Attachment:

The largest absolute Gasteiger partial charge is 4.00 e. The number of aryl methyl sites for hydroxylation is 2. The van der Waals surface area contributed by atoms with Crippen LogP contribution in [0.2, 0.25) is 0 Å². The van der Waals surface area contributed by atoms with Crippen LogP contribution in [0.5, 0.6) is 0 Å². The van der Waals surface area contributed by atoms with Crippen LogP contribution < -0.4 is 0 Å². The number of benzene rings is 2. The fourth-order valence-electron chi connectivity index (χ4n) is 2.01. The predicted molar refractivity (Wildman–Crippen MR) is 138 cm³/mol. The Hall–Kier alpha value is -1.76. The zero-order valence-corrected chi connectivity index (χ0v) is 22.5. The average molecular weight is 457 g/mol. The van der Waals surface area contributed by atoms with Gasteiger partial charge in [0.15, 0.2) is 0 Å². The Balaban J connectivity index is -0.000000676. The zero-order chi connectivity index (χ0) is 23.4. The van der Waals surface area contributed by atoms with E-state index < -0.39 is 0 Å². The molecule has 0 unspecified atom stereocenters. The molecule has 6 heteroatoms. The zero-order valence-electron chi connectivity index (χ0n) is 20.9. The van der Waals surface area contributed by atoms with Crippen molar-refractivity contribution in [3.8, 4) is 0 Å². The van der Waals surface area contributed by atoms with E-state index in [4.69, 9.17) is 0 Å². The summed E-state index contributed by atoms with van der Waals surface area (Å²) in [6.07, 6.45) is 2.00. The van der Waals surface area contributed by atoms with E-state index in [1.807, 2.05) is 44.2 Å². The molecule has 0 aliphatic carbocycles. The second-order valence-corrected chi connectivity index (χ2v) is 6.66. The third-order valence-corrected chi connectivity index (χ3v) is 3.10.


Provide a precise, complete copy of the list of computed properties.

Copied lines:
The largest absolute Gasteiger partial charge is 4.00 e. The number of aryl methyl sites for hydroxylation is 2. The van der Waals surface area contributed by atoms with Crippen LogP contribution in [0.2, 0.25) is 0 Å². The van der Waals surface area contributed by atoms with Crippen LogP contribution in [0.5, 0.6) is 0 Å². The van der Waals surface area contributed by atoms with Crippen LogP contribution < -0.4 is 0 Å². The number of benzene rings is 2. The fourth-order valence-electron chi connectivity index (χ4n) is 2.01. The predicted molar refractivity (Wildman–Crippen MR) is 138 cm³/mol. The Hall–Kier alpha value is -1.76. The zero-order valence-corrected chi connectivity index (χ0v) is 22.5. The average molecular weight is 457 g/mol. The van der Waals surface area contributed by atoms with Gasteiger partial charge in [0.15, 0.2) is 0 Å². The Balaban J connectivity index is -0.000000676. The zero-order chi connectivity index (χ0) is 23.4. The van der Waals surface area contributed by atoms with E-state index < -0.39 is 0 Å². The molecule has 0 unspecified atom stereocenters. The molecule has 6 heteroatoms. The zero-order valence-electron chi connectivity index (χ0n) is 20.9. The van der Waals surface area contributed by atoms with Crippen molar-refractivity contribution in [3.8, 4) is 0 Å². The van der Waals surface area contributed by atoms with E-state index in [4.69, 9.17) is 0 Å². The summed E-state index contributed by atoms with van der Waals surface area (Å²) in [6.07, 6.45) is 2.00. The van der Waals surface area contributed by atoms with E-state index in [1.807, 2.05) is 44.2 Å². The molecule has 0 aliphatic carbocycles. The second-order valence-corrected chi connectivity index (χ2v) is 6.66. The third-order valence-corrected chi connectivity index (χ3v) is 3.10.